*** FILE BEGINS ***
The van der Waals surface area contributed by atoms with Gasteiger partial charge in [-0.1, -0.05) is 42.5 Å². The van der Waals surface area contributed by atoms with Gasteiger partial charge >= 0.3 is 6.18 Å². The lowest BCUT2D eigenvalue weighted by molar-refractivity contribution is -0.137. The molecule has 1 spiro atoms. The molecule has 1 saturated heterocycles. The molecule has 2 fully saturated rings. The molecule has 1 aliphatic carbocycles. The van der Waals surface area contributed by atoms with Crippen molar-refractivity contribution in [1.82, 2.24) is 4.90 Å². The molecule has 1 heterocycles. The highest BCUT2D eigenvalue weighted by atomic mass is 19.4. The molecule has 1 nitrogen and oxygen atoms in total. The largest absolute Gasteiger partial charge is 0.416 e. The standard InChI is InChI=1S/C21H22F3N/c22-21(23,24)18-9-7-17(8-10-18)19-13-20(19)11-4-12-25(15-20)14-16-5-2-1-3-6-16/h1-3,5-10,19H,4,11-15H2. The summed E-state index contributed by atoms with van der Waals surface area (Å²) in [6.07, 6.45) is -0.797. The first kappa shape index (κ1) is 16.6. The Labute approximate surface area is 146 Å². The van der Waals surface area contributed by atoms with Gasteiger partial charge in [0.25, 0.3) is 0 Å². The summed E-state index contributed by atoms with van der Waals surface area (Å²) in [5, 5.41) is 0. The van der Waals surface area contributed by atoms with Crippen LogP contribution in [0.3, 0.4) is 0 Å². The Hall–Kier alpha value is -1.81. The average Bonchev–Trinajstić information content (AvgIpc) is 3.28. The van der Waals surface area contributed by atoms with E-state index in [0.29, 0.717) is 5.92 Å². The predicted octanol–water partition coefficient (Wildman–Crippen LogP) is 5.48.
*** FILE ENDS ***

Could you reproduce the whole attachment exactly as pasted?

The van der Waals surface area contributed by atoms with Gasteiger partial charge in [-0.1, -0.05) is 42.5 Å². The van der Waals surface area contributed by atoms with Gasteiger partial charge >= 0.3 is 6.18 Å². The lowest BCUT2D eigenvalue weighted by molar-refractivity contribution is -0.137. The molecule has 1 spiro atoms. The molecule has 1 saturated heterocycles. The molecule has 2 fully saturated rings. The molecule has 1 aliphatic carbocycles. The van der Waals surface area contributed by atoms with Crippen molar-refractivity contribution in [1.82, 2.24) is 4.90 Å². The molecule has 1 heterocycles. The highest BCUT2D eigenvalue weighted by atomic mass is 19.4. The molecule has 1 nitrogen and oxygen atoms in total. The largest absolute Gasteiger partial charge is 0.416 e. The standard InChI is InChI=1S/C21H22F3N/c22-21(23,24)18-9-7-17(8-10-18)19-13-20(19)11-4-12-25(15-20)14-16-5-2-1-3-6-16/h1-3,5-10,19H,4,11-15H2. The summed E-state index contributed by atoms with van der Waals surface area (Å²) in [6.07, 6.45) is -0.797. The first kappa shape index (κ1) is 16.6. The Labute approximate surface area is 146 Å². The van der Waals surface area contributed by atoms with Gasteiger partial charge in [0.25, 0.3) is 0 Å². The summed E-state index contributed by atoms with van der Waals surface area (Å²) in [5, 5.41) is 0. The van der Waals surface area contributed by atoms with Crippen LogP contribution in [0.3, 0.4) is 0 Å². The Hall–Kier alpha value is -1.81. The average Bonchev–Trinajstić information content (AvgIpc) is 3.28. The van der Waals surface area contributed by atoms with E-state index in [0.29, 0.717) is 5.92 Å². The predicted octanol–water partition coefficient (Wildman–Crippen LogP) is 5.48.